Managing Maternal Obesity: Suggestions for the Prevention of Maternal Morbidity and Mortality

Weight Control and Pregnancy1

Preconceptional Weight Control

  1. Address your patient's chief complaints first, independent of weight.
  2. Calculate and discuss the meaning of her body mass index.
  3. Open the discussion. For example: "Could we talk about your weight?" or "I'm concerned about your weight" or "What are your thoughts about your weight?"
  4. Assess if your patient wants to control her weight at this time. Ask about her goals, what changes she is willing to make, and what help she needs from you.
  5. Set a weight goal. A 5-10% reduction of body weight over six months is reasonable.
  6. Prescribe healthy eating and physical activity behaviors.
  7. Schedule a follow-up visit with your patient. Note her progress and praise any successes. Work with her to address and understand roadblocks to weight loss if unsuccessful. Review goals and adjust if appropriate.

Weight Gain During Pregnancy2

Weight loss is not recommended during pregnancy, even for those who are overweight or obese. Prenatal weight gain should follow the Institute of Medicine (IOM) guidelines:

  • 25-35 lbs. for women of normal weight
  • 15-25 lbs. for overweight women
  • 15 lbs. for obese women

Nutrition consultation is an integral part of managing obese patients, and should be offered to all women in addition to exercise recommendations.

Bariatric Surgical Procedures2

Pregnant women or women planning a pregnancy, who have undergone bariatric surgery, require special attention and counseling:

  • Advise patients before bariatric surgery, both gastric bypass and banding, that they are at higher risk of becoming pregnant after surgery, due to increased fertility following weight loss.
  • Advise patients to delay pregnancy following surgery for 12-18 months due to the rapid weight loss occurring during this period.
  • With a general surgeon, monitor pregnant patients with gastric banding because band adjustment may be needed.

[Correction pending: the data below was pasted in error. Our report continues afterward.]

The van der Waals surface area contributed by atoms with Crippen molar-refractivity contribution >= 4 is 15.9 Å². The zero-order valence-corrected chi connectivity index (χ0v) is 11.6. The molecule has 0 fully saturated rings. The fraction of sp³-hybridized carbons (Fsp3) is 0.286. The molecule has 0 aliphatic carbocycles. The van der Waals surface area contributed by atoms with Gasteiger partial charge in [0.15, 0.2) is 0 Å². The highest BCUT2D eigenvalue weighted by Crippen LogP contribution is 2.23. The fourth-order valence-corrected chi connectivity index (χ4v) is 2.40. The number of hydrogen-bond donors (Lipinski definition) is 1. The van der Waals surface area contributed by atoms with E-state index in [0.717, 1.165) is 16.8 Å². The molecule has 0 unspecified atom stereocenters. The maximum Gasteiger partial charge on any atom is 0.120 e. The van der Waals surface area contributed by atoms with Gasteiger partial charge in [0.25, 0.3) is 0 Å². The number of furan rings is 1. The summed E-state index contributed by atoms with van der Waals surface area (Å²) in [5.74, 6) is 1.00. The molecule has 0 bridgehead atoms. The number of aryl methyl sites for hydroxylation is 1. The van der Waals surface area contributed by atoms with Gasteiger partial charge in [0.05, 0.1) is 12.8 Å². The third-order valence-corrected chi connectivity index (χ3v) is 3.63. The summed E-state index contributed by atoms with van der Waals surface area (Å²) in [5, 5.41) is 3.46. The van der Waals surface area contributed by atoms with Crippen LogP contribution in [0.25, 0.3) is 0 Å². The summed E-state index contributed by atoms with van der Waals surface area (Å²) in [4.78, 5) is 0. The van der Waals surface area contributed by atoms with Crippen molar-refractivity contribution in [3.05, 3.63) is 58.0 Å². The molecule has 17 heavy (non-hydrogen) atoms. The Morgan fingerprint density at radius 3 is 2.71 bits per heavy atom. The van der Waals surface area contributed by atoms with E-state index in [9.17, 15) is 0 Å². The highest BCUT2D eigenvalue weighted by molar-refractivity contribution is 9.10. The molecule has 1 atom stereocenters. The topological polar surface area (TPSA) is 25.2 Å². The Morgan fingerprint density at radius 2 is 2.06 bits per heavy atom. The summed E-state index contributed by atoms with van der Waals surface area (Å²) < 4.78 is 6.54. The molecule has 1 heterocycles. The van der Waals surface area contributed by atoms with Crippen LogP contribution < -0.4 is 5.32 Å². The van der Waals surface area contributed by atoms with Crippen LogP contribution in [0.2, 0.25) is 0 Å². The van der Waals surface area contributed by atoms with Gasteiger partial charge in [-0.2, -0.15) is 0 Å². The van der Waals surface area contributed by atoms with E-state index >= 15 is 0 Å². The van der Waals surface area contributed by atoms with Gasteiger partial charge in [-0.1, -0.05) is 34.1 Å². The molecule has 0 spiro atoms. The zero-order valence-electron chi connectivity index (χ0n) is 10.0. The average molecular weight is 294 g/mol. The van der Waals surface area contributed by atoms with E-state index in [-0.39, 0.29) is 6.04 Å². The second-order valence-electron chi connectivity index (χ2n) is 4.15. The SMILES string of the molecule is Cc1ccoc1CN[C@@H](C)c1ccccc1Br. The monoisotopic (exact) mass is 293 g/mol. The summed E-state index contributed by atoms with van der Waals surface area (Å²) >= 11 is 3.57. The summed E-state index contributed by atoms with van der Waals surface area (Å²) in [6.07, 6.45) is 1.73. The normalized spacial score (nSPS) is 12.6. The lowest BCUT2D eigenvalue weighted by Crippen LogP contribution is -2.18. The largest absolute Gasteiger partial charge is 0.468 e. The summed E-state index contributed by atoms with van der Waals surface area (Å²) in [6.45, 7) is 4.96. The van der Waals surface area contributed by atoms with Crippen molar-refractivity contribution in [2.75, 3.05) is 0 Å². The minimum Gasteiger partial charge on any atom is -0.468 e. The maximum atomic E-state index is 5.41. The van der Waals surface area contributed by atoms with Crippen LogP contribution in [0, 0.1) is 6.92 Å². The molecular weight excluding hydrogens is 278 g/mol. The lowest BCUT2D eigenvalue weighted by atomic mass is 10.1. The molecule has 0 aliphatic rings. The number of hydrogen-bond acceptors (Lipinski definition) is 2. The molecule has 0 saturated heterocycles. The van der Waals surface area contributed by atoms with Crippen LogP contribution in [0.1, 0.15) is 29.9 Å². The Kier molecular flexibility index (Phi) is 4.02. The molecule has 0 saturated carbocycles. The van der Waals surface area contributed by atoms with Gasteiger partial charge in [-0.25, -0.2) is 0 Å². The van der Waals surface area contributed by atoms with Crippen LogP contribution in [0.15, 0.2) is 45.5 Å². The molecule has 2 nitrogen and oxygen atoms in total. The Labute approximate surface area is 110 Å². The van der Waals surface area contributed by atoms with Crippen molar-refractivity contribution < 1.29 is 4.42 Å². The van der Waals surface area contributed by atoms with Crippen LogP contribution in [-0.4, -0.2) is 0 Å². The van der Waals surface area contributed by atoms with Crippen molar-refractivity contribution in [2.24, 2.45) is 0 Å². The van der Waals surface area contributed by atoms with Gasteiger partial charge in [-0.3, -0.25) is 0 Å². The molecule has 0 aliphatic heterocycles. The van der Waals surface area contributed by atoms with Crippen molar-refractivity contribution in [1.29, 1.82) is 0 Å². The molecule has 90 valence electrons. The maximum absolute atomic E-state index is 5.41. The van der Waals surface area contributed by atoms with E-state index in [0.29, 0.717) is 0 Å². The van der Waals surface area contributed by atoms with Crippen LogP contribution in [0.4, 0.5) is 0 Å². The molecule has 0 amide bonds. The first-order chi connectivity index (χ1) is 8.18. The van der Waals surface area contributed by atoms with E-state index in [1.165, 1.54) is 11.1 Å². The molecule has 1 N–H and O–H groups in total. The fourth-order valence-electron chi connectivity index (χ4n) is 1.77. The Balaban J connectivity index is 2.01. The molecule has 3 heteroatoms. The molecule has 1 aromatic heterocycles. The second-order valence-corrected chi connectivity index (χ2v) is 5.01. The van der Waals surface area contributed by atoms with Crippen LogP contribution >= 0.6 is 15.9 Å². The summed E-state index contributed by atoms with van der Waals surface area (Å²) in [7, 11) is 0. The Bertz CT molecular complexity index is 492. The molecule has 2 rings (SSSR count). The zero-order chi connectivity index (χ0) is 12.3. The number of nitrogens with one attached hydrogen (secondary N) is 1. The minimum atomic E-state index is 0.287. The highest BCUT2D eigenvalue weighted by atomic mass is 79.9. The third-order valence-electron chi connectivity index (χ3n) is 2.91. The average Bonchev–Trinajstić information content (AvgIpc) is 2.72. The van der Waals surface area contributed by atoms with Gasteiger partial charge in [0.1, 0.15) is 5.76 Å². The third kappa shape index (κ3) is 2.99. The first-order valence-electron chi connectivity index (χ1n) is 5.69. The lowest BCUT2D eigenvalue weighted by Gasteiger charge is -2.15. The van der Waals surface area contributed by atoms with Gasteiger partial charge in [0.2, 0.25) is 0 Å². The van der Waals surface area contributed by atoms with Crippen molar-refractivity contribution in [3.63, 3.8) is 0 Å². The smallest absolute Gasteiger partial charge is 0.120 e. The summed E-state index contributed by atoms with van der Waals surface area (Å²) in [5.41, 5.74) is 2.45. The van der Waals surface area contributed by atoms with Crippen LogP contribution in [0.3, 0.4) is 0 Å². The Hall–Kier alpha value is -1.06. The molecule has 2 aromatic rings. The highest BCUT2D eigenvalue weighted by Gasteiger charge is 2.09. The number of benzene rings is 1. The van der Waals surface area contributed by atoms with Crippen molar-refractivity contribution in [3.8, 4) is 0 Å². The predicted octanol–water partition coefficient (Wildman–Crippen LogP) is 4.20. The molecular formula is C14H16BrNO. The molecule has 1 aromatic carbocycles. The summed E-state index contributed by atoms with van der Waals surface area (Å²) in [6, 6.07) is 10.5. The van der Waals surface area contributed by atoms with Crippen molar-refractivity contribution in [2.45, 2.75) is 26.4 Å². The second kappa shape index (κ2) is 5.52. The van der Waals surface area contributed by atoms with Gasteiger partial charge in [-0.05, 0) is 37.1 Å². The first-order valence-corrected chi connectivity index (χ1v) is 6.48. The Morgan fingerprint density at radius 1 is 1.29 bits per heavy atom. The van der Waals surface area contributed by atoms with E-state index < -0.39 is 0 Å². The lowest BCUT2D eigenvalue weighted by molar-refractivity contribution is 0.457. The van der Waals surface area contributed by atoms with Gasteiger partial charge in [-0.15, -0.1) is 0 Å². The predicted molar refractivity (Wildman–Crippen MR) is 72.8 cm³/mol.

• Evaluate patients for nutritional deficiencies including iron, vitamin B 12 , folate, and calcium.

Exercise and Pregnancy

In the absence of medical or obstetric complications, 30 minutes or more of moderate exercise on most days of the week is recommended. Physical activity in morbidly obese women (BMI >35) reduces the risk of certain diseases such as gestational diabetes. 2 However, exercise during pregnancy is contraindicated if certain conditions exist or new symptoms arise. 3

Warning Signs to Stop Physical Activity:3

  • Vaginal bleeding
  • Dyspnea prior to exertion
  • Dizziness
  • Headache
  • Chest pain
  • Muscle weakness
  • Calf pain or swelling (rule out thrombophlebitis)
  • Preterm contractions
  • Decreased fetal movement
  • Amniotic fluid leakage

ACOG Recommendations for Obstetric Management of Obese Women2

  • Counsel preconceptionally, if possible.
  • Provide specific information concerning the maternal and fetal risks of obesity in pregnancy.
  • Consider screening for gestational diabetes upon presentation or in the first trimester, and repeat screening later in pregnancy if results are initially negative.
  • Assess and possibly recommend vitamin B 12 , folate, iron, and calcium supplements for women who have undergone bariatric surgery.
  • Consult an anesthesiologist early enough to address higher risk of complications.
  • Consider risk of thromboembolism for each patient. Consider use of prophylactic heparin; or graduated compression stockings with sequential compression devices (SCD's), hydration, and early mobilization during and after cesarean delivery.
  • Continue counseling on nutrition and exercise after delivery and, if necessary, refer patient to weight loss specialist before attempting another pregnancy.

Obesity and Weight Management Resources

This pamphlet has been produced by the Safe Motherhood Initiative (SMI), a collaborative project between ACOG District II/New York and the New York State Department of Health. Established in 2001, the mission of the Initiative is to help prevent pregnancy-related deaths through improved understanding of the causes and risk factors for maternal mortality. For more information about the SMI, please contact:

American College of Obstetricians and Gynecologists, District II/NY
152 Washington Avenue
Albany, NY 12210
Phone: (518) 436-3461
Fax: (518) 426-4728


  1. National Institute of Diabetes and Digestive and Kidney Diseases (NIDDK) Weight-Control Information Network. Talking with Patients about Weight Loss: Tips for Primary Care Professionals. NIH Publication No. 05-5634, November 2005.
  2. Obesity in pregnancy. ACOG Committee Opinion No. 315. American College of Obstetricians and Gynecologist. Obstet Gynecol 2005; 106: 671-5.
  3. Exercise during pregnancy and the postpartum period. ACOG Committee Opinion No. 267. American College of Obstetricians and Gynecologists. Obstet Gynecol 2002;99: 171-173.